The MDB party has announced Renan Calheiros as the official candidate for the Senate’s speakership. The Senator defeated his party colleague Simone Tebet by 7 votes to 5. The Congressional elections are scheduled to begin today at 6:00 PM.

The Brazilian Central Bank's Monetary Policy Committee (Copom) meets again next week. The Copom's inflation forecast for 2019 will probably remain stable in the market scenario (which includes the exchange and interest rates forecasts reported in the Focus survey) and recede in the reference scenario (which assumes constant exchange and interest rates), compared to those disclosed in the 4Q18 quarterly inflation report. For 2020, the inflation forecast will likely show a slight increase in the market scenario and remain stable in the reference scenario.

With inflation forecasts anchored around the respective targets up to 2021, in a context where the level of slack in the economy remains high, we believe that the Copom will keep the Selic rate stable at 6.5% p.a. at the February meeting. The committee will probably emphasize that the conduction of monetary policy will remain vigilant and preserve flexibility to react to deviations from the baseline scenario. Such deviations may be due, in particular, to frustrations with the pace of economic activity that pressure the inflation path to below-target levels, as well as the lack of implementation of reforms and global pressures potentially acting in the opposite direction. In short, we believe that the Copom's communication will signal a symmetrical balance of risks around inflation forecasts.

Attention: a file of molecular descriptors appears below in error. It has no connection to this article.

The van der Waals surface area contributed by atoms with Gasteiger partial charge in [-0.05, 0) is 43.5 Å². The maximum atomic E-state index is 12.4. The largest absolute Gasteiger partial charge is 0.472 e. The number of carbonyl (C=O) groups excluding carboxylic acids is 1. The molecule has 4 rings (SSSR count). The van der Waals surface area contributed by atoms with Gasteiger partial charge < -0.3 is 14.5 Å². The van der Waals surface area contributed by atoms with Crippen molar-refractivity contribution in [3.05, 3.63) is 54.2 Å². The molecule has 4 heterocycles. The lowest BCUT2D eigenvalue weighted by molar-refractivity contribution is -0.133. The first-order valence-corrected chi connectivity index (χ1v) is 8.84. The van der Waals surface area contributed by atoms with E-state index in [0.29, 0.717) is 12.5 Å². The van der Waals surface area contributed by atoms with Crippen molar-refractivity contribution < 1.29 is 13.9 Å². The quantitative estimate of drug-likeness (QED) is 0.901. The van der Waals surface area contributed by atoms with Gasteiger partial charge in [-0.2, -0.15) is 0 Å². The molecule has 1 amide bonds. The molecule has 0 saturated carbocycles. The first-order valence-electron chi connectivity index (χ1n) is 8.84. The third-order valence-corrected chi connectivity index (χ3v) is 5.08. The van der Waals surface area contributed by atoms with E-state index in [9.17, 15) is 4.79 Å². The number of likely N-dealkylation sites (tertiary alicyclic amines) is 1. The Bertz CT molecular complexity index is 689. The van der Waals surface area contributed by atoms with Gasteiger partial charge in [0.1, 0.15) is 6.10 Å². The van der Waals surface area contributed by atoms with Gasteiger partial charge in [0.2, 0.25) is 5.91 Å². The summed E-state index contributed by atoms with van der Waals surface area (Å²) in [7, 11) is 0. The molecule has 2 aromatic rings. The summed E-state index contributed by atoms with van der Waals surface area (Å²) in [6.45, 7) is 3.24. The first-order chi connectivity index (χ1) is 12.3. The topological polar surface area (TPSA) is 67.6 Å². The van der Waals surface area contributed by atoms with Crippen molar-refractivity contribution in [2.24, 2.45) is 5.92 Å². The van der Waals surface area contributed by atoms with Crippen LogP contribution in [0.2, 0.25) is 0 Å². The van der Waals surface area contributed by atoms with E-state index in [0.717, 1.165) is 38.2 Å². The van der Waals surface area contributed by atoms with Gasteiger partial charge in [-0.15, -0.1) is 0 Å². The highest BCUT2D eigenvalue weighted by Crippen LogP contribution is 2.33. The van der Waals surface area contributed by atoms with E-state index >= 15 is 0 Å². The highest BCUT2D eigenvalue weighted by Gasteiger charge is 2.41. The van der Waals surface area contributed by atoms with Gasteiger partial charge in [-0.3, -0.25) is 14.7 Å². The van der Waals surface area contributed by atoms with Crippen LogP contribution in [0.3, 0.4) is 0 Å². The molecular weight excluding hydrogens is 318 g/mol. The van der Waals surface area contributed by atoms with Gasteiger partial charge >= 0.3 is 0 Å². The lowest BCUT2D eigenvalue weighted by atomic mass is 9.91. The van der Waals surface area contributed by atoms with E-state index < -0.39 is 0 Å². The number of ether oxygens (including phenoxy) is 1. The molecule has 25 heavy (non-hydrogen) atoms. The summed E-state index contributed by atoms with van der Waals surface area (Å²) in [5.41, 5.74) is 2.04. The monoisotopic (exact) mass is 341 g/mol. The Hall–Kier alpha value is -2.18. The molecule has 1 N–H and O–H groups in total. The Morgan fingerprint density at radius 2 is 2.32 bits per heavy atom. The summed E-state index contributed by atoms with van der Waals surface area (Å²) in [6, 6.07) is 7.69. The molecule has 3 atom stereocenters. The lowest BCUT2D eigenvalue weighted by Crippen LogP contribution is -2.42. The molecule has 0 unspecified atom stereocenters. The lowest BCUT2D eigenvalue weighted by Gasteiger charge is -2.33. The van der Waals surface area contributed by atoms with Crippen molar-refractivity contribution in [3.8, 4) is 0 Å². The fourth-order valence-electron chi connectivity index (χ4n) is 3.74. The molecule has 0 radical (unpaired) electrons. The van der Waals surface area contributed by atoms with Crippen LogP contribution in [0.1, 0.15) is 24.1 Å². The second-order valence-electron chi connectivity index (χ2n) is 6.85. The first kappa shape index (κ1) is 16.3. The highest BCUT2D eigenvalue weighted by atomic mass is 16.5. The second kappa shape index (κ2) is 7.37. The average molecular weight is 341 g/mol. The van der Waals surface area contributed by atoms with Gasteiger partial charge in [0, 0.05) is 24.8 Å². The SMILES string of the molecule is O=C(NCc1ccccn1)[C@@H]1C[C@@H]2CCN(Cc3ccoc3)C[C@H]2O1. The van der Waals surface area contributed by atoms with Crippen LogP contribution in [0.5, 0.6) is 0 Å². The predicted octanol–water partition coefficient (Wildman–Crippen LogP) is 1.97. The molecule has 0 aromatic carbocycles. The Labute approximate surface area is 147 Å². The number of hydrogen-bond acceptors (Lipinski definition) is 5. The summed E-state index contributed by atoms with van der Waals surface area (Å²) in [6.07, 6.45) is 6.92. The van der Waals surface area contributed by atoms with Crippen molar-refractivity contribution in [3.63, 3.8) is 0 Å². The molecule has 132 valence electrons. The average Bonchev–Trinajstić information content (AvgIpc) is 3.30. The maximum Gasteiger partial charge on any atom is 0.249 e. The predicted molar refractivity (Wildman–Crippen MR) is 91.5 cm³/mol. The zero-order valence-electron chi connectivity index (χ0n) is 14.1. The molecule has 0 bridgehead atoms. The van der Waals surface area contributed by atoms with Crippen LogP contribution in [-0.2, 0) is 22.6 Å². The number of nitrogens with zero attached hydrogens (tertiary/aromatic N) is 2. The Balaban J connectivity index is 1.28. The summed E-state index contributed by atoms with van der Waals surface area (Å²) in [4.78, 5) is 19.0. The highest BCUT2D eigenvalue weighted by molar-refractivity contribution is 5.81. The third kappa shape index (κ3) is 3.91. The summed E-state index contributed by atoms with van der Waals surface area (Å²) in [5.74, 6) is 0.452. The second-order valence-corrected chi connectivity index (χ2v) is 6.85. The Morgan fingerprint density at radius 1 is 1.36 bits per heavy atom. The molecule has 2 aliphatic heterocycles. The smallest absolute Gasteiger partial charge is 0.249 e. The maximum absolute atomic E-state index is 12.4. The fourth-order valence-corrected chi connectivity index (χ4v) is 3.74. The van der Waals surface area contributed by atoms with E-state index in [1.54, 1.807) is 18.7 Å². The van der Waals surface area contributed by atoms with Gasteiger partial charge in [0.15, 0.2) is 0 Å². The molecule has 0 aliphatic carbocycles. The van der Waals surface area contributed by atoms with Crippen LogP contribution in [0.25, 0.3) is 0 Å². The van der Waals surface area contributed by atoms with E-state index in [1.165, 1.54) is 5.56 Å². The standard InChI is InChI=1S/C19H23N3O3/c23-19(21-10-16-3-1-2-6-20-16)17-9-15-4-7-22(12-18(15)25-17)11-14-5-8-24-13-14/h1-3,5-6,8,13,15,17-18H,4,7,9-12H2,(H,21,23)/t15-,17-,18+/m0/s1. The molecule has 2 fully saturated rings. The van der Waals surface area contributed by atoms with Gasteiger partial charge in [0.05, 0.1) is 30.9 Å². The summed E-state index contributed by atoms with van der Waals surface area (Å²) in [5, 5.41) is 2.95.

** Full story
here.

Day ahead: December’s industrial production will be released at 9:00 AM (SP Time). We forecast a 0.4% mom/sa drop and a 4.6% yoy decrease. Also, January’s trade balance will come out at 3:00 PM, for which we expect a USD 2.7 bn surplus. 

Argentina